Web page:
First time offenders in Texas have a particularly generous plea bargain option available to them. Depending on the type of crime and circumstances of the case, you might be offered deferred adjudication before your case has a chance to go to trial. What is this arrangement, and why should you take it?
Adjudication is much like normal probation; you avoid jail time, and in exchange, you must abide by certain rules and avoid committing crimes for a set period of time. However, it is a much more preferable deal, and it is something that almost every criminal defense lawyer in Houston would advise you to consider.The Weakness of Proabation
While probation is better than winding up in jail, it is still a conviction. Even though you managed to avoid much of the short term damage of your crime, having a crime on your record is still going to have an enormous effect on your life afterwards. It will affect things like your employment opportunities for years to come.How Deferred Adjudication is Different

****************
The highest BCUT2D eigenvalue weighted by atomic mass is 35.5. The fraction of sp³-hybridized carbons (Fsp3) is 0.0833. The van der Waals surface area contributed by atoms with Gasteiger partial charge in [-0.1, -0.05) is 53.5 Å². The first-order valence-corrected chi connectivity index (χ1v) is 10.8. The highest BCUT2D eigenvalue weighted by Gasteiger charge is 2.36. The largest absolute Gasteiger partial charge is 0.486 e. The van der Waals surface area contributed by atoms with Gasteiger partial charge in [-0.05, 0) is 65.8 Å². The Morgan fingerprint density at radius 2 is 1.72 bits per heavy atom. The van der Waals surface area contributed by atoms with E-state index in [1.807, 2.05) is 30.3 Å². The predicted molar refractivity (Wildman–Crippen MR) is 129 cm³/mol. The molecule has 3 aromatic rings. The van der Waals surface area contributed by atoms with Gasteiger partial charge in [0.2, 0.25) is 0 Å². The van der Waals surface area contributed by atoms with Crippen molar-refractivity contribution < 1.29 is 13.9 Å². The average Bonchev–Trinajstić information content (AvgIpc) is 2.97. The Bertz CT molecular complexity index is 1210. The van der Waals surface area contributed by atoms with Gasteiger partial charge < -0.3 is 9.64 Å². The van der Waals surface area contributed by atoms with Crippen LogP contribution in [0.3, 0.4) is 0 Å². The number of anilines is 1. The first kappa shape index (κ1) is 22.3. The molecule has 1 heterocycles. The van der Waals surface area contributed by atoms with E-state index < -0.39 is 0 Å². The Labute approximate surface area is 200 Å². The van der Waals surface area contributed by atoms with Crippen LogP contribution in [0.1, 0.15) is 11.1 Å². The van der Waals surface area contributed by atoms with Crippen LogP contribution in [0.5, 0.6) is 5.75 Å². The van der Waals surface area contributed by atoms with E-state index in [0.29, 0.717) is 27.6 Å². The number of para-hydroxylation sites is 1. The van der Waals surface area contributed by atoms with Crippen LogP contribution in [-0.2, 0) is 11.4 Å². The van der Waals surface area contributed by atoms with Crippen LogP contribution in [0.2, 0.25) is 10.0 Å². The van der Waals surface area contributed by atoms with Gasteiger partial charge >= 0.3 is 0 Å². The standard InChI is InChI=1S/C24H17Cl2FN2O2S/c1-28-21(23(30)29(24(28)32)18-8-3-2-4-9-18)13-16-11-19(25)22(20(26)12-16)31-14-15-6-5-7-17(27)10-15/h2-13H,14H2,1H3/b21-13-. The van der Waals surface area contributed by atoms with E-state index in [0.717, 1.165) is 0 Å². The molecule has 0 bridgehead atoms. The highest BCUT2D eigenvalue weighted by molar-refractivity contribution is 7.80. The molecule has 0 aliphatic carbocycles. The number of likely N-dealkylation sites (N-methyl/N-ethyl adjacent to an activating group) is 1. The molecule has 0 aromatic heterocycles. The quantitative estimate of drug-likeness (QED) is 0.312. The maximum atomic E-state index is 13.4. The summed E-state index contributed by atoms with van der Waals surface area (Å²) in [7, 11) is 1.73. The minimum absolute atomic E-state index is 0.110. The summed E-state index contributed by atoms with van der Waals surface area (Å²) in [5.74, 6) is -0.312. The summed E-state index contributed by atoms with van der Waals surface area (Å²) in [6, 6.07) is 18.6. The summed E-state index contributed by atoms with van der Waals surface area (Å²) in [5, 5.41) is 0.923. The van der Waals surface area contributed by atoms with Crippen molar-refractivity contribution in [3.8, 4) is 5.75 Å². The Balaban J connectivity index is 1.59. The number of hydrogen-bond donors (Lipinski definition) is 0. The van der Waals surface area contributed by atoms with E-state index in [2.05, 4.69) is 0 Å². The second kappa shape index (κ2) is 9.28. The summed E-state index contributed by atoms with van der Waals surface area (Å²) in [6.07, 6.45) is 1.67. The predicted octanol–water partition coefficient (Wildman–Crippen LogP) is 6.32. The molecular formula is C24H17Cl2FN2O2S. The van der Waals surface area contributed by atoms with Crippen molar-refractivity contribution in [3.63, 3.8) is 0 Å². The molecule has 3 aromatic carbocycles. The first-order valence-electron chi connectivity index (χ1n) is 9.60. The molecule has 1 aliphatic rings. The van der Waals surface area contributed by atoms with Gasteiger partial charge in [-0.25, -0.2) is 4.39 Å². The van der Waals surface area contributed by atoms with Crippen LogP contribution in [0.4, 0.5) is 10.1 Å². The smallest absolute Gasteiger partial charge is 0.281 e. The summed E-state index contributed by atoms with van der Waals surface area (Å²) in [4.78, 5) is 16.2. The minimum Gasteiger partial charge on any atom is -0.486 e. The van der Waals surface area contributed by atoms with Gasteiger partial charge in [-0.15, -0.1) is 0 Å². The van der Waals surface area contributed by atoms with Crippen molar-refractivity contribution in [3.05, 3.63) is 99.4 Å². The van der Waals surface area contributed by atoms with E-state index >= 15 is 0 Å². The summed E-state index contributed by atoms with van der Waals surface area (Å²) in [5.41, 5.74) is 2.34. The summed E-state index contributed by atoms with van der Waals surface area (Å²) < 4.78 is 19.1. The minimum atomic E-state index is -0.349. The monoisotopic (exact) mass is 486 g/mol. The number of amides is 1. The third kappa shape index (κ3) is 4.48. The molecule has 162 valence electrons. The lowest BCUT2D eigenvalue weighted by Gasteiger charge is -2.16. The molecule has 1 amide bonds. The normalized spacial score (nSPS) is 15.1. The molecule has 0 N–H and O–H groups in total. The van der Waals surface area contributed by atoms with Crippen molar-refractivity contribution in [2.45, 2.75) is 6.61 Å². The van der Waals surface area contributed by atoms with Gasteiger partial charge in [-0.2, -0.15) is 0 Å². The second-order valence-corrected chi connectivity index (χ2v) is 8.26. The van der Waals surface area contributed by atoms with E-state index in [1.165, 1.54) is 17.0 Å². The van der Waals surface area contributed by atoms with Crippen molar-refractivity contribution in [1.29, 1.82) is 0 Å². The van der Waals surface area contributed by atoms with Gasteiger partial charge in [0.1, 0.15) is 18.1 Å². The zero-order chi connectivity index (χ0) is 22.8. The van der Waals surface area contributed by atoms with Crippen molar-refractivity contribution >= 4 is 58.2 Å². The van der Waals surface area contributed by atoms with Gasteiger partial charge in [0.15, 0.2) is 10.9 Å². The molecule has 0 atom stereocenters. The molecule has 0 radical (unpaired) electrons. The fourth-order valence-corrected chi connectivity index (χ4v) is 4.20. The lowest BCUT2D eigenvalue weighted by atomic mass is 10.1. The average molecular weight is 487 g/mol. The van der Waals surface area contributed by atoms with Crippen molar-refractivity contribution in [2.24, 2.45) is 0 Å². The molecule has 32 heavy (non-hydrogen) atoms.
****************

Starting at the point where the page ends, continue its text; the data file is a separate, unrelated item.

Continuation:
Meanwhile, a deferred adjudication has no conviction, and if you successfully complete the adjudication period, the case is effectively dismissed. The judge “defers” the finding of guilt, helping you avoid the stigma of being a convicted criminal.
Keep in mind, though, that the arrest, charge, and subsequent dismissal will still be publicly viewable unless your attorney can get it sealed. This is still far preferable to a straight conviction, but many erroneously expect that all traces of their crime will complete disappear after the adjudication period.Is it Worth Accepting?
The thought of admitting guilt is a hard pill to swallow for some people, but you need to understand that your biggest priorities should always be to avoid a conviction on your record and stay out of jail. Deferred adjudication accomplishes exactly that. Unless you attorney says that you stand a great chance in a trial, accepting this bargain is likely your best choice.